British MEPs are powerless to block new laws in Brussels even when they unite across party lines, research has found.

UK politicians have been outvoted in the European Parliament on 84% of motions that the majority of them opposed, according to a Business for Britain report.

It warned that Britain can only stop legislation by making large alliances but such a move is "impractical" when so many MEPs are committed to greater European Union integration.

The cross party group, which is campaigning for a better deal from Brussels, found that a majority of British MEPs voted against 576 of the 1,936 motions put before the European Parliament in the last Parliamentary session, which ran from 2009 to 2014, but 485 of them still passed.

Most defeats were on motions related to budgetary control, employment and social affairs, agriculture and regional development.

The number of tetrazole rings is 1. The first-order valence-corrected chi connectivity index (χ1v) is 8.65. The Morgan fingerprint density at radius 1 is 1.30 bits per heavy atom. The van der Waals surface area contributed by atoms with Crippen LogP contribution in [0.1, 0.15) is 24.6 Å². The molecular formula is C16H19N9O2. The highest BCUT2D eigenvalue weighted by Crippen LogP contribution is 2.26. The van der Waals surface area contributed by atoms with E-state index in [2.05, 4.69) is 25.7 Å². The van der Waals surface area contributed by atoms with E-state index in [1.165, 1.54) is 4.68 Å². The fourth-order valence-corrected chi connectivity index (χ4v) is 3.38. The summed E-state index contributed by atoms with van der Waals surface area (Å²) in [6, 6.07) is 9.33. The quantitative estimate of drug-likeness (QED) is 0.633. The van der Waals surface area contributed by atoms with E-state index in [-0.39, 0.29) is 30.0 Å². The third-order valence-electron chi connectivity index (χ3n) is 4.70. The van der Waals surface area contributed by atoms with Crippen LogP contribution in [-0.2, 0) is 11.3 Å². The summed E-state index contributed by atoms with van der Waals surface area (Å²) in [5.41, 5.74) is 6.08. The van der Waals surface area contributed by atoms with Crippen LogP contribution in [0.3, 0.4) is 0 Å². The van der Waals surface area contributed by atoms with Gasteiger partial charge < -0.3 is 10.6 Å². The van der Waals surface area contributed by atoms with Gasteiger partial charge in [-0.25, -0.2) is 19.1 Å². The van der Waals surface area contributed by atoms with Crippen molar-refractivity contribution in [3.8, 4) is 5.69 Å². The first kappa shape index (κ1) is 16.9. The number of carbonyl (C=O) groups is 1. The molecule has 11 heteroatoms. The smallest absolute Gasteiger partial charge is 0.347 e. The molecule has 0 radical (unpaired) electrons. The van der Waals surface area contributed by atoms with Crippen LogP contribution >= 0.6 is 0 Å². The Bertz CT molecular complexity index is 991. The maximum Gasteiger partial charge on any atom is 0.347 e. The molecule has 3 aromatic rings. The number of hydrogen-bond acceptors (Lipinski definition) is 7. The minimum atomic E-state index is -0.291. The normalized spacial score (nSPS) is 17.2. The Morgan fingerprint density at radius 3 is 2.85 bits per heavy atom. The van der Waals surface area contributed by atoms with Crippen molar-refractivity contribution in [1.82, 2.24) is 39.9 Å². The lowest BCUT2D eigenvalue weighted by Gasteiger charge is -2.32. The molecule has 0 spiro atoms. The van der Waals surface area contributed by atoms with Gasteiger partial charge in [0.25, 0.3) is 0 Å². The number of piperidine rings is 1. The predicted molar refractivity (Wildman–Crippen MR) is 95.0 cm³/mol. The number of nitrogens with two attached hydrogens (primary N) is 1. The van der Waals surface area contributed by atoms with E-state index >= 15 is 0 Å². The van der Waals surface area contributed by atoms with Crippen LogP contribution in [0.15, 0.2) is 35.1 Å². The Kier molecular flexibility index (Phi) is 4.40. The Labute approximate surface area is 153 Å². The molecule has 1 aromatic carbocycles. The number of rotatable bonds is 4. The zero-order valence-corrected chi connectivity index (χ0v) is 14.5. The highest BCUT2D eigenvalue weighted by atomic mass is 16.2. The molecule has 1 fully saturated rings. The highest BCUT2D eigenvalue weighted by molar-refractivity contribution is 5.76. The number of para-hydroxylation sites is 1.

The study claims the UK, which has 73 seats, is one of the most under represented states for its population size with British MEPs representing around 880,936 each compared to their counterparts in smaller countries, such as Luxembourg which has around 70,900 voters in each constituency.

Germany has the most seats at 96, France holds 74, Italy has 73 and Spain holds 54.

Robert Oxley, campaign director of Business for Britain, said: "Despite turnout for EU elections plummeting to new depths, the European Parliament has become more powerful and more committed to advocating values that are often in direct contradiction to those of voters in Britain.

"British MEPs must either toe the line of large pan-European alliances that are committed to further political union or fruitlessly vote against legislation that they are unable to block. Reforms are needed to protect member states from the tyranny of a legislature that their elected representatives have no chance of blocking, even when they unite across party political lines."